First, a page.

How Global Jet Keeps Strong in a Changeable Market

A focus on quality has helped Global Jet ride out the storm presented by coronavirus, the company tells Rebecca Applegarth.

Rebecca Applegarth  |  16th October 2020
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Rebecca Applegarth
Rebecca Applegarth

Rebecca Applegarth has been brought up around Aviation for as long as she can remember. As a current...

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Private Bombardier Global jet takes off from a mountain airport

This year began with sense of optimism at Global Jet, based on the momentum of 2019 – a year in which the company successfully closed several milestone business aircraft transactions...

As we all know, however, at the start of the COVID-19 pandemic buyer interest receded and was unsurprisingly minimal for a time. 

“There followed a period in which opportunists searched the market for distressed sellers, and now Global Jet is seeing serious buyers with a genuine need for business aircraft (both from a safety and logistical perspective) re-enter the marketplace,” Hardy Sohanpal, head of aircraft sales, says.

From a seller’s perspective, the company notes that the situation created by COVID-19 is definitely not a repeat of the 1980s financial crisis, with sellers today more willing to wait for buyers to make a fair offer.

The company also says that many aircraft owners feel prices and demand will become firmer, in line with the reduction in commercial airline capacity. However, it cautions that this is also dependent on the general macro-economic outlook.

“The current market works well for Global Jet since the ability to successfully work with buyers and sellers requires a high level of skilled collaboration,” notes Sohanpal.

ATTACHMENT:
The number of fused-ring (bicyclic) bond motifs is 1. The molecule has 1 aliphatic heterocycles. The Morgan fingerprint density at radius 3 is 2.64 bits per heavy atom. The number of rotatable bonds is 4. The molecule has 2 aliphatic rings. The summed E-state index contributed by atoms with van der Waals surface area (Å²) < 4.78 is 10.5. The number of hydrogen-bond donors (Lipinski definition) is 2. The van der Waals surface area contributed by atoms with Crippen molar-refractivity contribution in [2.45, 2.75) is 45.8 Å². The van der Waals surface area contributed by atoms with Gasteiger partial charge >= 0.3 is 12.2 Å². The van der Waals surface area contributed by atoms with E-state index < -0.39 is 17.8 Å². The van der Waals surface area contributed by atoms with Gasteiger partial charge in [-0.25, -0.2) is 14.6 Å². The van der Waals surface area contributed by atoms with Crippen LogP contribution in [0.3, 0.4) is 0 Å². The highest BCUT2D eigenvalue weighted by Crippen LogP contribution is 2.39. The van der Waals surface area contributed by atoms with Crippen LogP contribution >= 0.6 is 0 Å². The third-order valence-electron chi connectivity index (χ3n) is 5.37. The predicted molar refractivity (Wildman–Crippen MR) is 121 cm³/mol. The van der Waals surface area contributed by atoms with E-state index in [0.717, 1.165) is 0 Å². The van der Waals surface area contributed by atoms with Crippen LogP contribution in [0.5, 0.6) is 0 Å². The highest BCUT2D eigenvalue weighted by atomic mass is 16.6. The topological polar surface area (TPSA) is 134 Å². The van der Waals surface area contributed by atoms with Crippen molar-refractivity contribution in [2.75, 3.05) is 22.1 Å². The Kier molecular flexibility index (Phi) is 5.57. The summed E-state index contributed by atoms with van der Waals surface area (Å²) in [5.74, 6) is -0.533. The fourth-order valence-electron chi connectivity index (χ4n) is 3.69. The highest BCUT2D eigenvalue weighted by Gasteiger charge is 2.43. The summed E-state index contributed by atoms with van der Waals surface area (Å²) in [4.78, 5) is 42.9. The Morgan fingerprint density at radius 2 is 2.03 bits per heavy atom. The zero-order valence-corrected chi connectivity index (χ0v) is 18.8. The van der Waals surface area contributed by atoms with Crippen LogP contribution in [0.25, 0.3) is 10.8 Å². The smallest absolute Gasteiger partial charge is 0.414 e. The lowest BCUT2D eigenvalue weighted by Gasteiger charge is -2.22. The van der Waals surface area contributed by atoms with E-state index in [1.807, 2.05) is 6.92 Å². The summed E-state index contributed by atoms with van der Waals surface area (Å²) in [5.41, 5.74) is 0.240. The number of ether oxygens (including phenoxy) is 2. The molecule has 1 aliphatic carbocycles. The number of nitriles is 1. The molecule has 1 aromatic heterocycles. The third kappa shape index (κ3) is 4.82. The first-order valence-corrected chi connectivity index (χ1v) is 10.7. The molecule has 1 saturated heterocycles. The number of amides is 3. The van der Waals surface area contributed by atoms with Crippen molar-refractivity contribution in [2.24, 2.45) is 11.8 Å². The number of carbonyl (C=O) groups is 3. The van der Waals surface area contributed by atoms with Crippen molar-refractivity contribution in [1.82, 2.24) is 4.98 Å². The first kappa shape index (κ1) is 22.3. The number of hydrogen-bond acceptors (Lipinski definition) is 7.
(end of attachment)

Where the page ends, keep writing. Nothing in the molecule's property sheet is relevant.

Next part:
“Being a ‘niche’ service provider for the past 20 years means there are no pressures to meet targets or force transactions. This is a time for both sellers and buyers to work together, to be transparent so that solutions can be developed mutually.”

Quality Focus

According to Global Jet, it does not compete on price, with quality being its main priority. “The company caters to only the most discerning of clientele, which requires continuous innovation,” Abner Tato, Vice President, Marketing & Inflight Quality elaborates, adding this is why Global Jet was one of the first companies in the world to apply 3D virtual tour technology in aircraft sales.

“We are also one of the few curating interior cabins for VIP visits, professionally photographing aircraft, and with the internal resources to provide in-house technical support.

“Our proprietary databases, which we’ve carefully nurtured over the past two decades, provide opportunities for sellers to discreetly offer their aircraft for sale off-market,” Sohanpal adds. “We expect these types of sales to grow as sellers choose to sell to meet the demands of public perception during any ensuing economic downturn.”

Global Jet’s culture of building long-term trust and relationships has seen the number of aircraft sales and acquisitions grow year-on-year, the company says.

As well as having close ties with the end-user (either through aircraft sales and acquisitions, aircraft management, or charter activity), Global Jet has developed strategic links with some of the leading sales brokers and/or advisors across the world.

“These companies expect and appreciate a certain level of quality from an aircraft under the management of Global Jet,” Edouard Lehembre, Vice President Aircraft Management says. “Our extensive experience and conversion rates further demonstrate the level of effort required to close a transaction, typically involving a high level of technical, legal and commercial expertise.”

Healthy Aircraft Charter Activity

As alluded to above, however, there is more to Global Jet’s portfolio than aircraft sales, and charter is a significant service offering. The company has been busy adding to, and refurbishing, its fleet that currently has bases in Europe and China.